Recently I had the pleasure of being a judge at the national FIRST (For Inspiration and Recognition of Science and Technology) robotics competition in Atlanta. It casts the science of robotics into a team sport and encourages high schoolers to practice and learn about real science and engineering. Some 350 schools from around the world converged to pit their home-built robots against each other in a Jetson-esque basketball game. There I was in the mighty Georgia Dome surrounded by thousands of our brightest kids scrambling to reprogram a control algorithm or calibrate one thing or another.
Later, we heard U.S. Department of Commerce Secretary Carlos Gutierrez and Google founder Sergey Brin preaching on science and math education. I'm sure what they had to say was important, but they were drowned out by the kids. Not in an explicit way, but through the kids' actions that spoke in deafening volumes as opposed to mere words from famous mouths. All I could think was, "These kids got it right."
Many of them had no special exposure to science or engineering prior to the competition. But they managed to grasp the essential and finer points of competing-not just the technology but the organizational and financial issues and even marketing concerns. The creativity, energy, and professionalism shown will serve them well. Spreading that kind of success throughout the educational system is the key to maintaining the nation's competitive edge.
The kids got it right, but will we?
Today our governments and educational institutions have begun the tough journey of revitalizing math and science education.
Much of it is numbers driven. Simple calculations show an alarming deficit of scientists and engineers in the West relative to China and India. Already, major investments are earmarked to attract more high schoolers into technical programs. A combination of fear, marketing, and available jobs may be enough to drive up enrollment numbers and narrow the deficit, but what happens when the students get to college?
Sadly, the curriculum and pedagogies of technical education are still painfully slow in changing. Most colleges still compartmentalize the academic experience into tidy knowledge chunks. Swallow enough bite-sized chunks and you get your diploma and your job. That's what I did in 1982 and what engineering students do today. But if you have a numbers game where theoretically we can never compete in volume, we must give our students more than basic chunks of knowledge. They need integrative, creative engineering skills. Done right, the teaching of such skills also makes the program more vibrant and motivational.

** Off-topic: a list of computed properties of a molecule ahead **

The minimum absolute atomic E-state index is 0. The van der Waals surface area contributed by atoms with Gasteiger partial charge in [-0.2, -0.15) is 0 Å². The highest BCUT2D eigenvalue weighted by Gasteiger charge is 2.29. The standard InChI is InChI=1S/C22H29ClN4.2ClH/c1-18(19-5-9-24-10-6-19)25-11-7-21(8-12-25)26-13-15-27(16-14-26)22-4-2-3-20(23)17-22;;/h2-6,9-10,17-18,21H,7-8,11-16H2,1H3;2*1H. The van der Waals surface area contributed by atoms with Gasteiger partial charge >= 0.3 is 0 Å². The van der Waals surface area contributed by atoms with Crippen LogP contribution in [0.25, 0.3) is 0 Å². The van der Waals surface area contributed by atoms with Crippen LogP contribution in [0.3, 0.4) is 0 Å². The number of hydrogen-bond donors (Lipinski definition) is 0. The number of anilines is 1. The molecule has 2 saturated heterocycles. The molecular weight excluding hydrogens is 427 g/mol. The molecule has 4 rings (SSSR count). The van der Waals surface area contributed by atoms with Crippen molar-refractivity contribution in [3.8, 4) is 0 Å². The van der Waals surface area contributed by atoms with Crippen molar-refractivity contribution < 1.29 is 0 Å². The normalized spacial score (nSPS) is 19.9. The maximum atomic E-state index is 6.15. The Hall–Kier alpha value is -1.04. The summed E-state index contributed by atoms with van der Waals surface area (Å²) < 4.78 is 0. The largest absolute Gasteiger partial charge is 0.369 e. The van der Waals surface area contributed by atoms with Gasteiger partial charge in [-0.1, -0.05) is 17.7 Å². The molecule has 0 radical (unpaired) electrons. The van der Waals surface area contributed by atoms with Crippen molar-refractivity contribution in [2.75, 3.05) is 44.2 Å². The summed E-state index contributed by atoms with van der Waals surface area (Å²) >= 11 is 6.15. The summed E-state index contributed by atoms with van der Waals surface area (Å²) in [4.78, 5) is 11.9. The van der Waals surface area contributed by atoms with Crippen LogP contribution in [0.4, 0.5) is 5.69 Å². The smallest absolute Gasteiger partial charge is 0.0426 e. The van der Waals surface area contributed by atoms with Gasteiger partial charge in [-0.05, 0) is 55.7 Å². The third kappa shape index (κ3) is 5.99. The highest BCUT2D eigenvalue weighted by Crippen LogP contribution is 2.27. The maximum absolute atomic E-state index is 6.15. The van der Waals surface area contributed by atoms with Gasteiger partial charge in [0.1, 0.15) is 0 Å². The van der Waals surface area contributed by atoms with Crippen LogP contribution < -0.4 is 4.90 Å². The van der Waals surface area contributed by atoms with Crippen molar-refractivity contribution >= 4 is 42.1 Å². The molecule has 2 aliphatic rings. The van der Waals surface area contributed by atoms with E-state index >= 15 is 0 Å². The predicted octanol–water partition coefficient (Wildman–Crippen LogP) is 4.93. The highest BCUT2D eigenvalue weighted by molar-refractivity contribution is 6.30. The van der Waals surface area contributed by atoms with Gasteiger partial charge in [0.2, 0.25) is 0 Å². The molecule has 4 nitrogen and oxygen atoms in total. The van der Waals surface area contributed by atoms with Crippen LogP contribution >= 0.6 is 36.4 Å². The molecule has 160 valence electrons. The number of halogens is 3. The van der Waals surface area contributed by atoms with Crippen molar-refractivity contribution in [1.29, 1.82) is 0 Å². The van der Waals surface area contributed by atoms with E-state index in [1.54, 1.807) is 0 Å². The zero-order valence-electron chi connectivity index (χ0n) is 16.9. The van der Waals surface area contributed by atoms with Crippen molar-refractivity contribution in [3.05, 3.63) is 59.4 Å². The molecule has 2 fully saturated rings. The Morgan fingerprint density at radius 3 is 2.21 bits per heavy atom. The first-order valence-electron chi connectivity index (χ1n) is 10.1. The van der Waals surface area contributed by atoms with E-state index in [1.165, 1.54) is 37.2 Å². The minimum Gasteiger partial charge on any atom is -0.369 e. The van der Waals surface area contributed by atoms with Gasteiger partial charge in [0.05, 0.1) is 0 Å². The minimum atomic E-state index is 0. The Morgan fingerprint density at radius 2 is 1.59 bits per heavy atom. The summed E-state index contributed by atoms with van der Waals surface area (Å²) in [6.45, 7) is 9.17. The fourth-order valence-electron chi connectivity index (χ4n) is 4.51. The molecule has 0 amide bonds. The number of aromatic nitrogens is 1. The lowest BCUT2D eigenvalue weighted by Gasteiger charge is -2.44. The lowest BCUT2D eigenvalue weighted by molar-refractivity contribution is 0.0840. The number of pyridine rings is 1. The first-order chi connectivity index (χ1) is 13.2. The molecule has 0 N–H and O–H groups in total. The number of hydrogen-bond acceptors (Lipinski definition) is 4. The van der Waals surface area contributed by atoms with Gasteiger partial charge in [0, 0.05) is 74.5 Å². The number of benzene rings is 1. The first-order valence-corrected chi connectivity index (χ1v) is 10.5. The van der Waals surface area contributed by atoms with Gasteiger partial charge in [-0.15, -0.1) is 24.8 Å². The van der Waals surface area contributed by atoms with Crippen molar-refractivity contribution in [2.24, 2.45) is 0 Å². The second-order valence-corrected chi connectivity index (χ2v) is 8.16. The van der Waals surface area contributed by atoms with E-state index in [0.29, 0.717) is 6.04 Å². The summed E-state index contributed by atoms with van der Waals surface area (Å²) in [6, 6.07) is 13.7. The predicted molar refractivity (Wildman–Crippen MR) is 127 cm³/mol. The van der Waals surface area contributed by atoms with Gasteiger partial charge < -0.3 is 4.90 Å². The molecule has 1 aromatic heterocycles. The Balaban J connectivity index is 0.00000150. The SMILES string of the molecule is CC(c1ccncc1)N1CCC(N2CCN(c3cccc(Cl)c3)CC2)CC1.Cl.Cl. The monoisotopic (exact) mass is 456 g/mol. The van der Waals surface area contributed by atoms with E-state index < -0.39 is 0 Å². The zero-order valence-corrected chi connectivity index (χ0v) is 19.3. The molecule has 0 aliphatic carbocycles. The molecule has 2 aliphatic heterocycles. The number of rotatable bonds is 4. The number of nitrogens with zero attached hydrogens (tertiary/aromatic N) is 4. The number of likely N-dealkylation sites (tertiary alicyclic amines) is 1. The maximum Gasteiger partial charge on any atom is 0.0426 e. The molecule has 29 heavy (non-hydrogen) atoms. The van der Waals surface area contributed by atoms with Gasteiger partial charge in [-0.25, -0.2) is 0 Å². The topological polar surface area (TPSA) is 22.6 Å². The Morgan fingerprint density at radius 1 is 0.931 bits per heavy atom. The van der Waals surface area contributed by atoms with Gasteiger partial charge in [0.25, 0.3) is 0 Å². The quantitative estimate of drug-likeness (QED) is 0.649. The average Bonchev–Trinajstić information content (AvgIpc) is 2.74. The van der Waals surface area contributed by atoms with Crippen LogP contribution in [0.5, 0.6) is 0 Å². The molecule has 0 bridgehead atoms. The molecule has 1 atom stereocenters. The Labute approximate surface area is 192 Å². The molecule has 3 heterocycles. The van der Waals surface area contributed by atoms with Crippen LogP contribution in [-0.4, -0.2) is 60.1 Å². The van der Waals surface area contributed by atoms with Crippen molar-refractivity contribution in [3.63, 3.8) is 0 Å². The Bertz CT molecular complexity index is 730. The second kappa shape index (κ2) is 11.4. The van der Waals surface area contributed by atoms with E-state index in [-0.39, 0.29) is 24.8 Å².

Today's schools can draw from an unprecedented range of tools and resources: new software technologies that streamline knowledge delivery and remove archaic techniques from the curriculum; direct collaboration with working scientists and engineers; competitions such as FIRST, American Solar Challenge, and the Putnam Mathematical Competition; and many other known techniques that establish real context and relevance to engineering.
When other teams have 10 times your population, you have no choice but to focus on the quality of your people in addition to the quantity. Simply getting the kids to the engineering lecture hall is not enough.
Four hundred years ago, Gauss taught calculus and differential equations at the University of Gottingen in Germany. Today Professor Smith teaches calculus and differential equations in the same way at the school down the street. If we don't have the wisdom to see all dimensions of the emerging crisis and leverage our powerful tools and resources, this painful discussion will continue to remain painful and it will linger, until everyone realizes it's too late.
I'm sure the youngsters describing their control algorithms to me in Atlanta had no clue how to solve an integral using a trig substitution. However, if I had a company that needed to build a faster, cleaner, more robust car to compete, I'm pretty certain about whom I'd recruit.
Tom Lee is vice president of Market Development and executive product director at Maplesoft, a developer of advanced mathematical and analytical software.